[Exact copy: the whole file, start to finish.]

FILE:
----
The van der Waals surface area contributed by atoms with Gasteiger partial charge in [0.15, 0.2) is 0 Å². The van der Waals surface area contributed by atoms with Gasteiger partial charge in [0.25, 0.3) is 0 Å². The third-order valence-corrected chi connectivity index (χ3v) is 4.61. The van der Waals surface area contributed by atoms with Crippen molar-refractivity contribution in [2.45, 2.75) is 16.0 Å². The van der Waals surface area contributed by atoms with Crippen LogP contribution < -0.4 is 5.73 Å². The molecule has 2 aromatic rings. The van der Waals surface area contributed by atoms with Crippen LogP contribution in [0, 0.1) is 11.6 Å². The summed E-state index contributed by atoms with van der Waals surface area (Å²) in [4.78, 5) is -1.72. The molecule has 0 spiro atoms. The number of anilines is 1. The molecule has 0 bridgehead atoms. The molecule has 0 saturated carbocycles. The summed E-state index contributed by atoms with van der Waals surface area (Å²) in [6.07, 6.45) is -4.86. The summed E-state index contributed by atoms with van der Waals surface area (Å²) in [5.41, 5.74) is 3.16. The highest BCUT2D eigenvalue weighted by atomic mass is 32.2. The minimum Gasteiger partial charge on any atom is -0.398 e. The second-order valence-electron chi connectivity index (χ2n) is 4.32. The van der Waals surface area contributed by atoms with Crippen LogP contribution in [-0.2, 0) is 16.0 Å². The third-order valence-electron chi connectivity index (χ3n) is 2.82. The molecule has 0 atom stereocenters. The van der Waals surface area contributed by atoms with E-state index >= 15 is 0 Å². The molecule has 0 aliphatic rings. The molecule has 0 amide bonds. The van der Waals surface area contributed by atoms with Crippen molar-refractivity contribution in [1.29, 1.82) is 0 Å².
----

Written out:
The van der Waals surface area contributed by atoms with Gasteiger partial charge in [0.15, 0.2) is 0 Å². The van der Waals surface area contributed by atoms with Gasteiger partial charge in [0.25, 0.3) is 0 Å². The third-order valence-corrected chi connectivity index (χ3v) is 4.61. The van der Waals surface area contributed by atoms with Crippen molar-refractivity contribution in [2.45, 2.75) is 16.0 Å². The van der Waals surface area contributed by atoms with Crippen LogP contribution < -0.4 is 5.73 Å². The molecule has 2 aromatic rings. The van der Waals surface area contributed by atoms with Crippen LogP contribution in [0, 0.1) is 11.6 Å². The summed E-state index contributed by atoms with van der Waals surface area (Å²) in [4.78, 5) is -1.72. The molecule has 0 spiro atoms. The number of anilines is 1. The molecule has 0 bridgehead atoms. The molecule has 0 saturated carbocycles. The summed E-state index contributed by atoms with van der Waals surface area (Å²) in [6.07, 6.45) is -4.86. The summed E-state index contributed by atoms with van der Waals surface area (Å²) in [5.41, 5.74) is 3.16. The highest BCUT2D eigenvalue weighted by atomic mass is 32.2. The minimum Gasteiger partial charge on any atom is -0.398 e. The second-order valence-electron chi connectivity index (χ2n) is 4.32. The van der Waals surface area contributed by atoms with Crippen LogP contribution in [-0.2, 0) is 16.0 Å². The third-order valence-electron chi connectivity index (χ3n) is 2.82. The molecule has 0 atom stereocenters. The van der Waals surface area contributed by atoms with E-state index >= 15 is 0 Å². The molecule has 0 aliphatic rings. The molecule has 0 amide bonds. The van der Waals surface area contributed by atoms with Crippen molar-refractivity contribution in [1.29, 1.82) is 0 Å².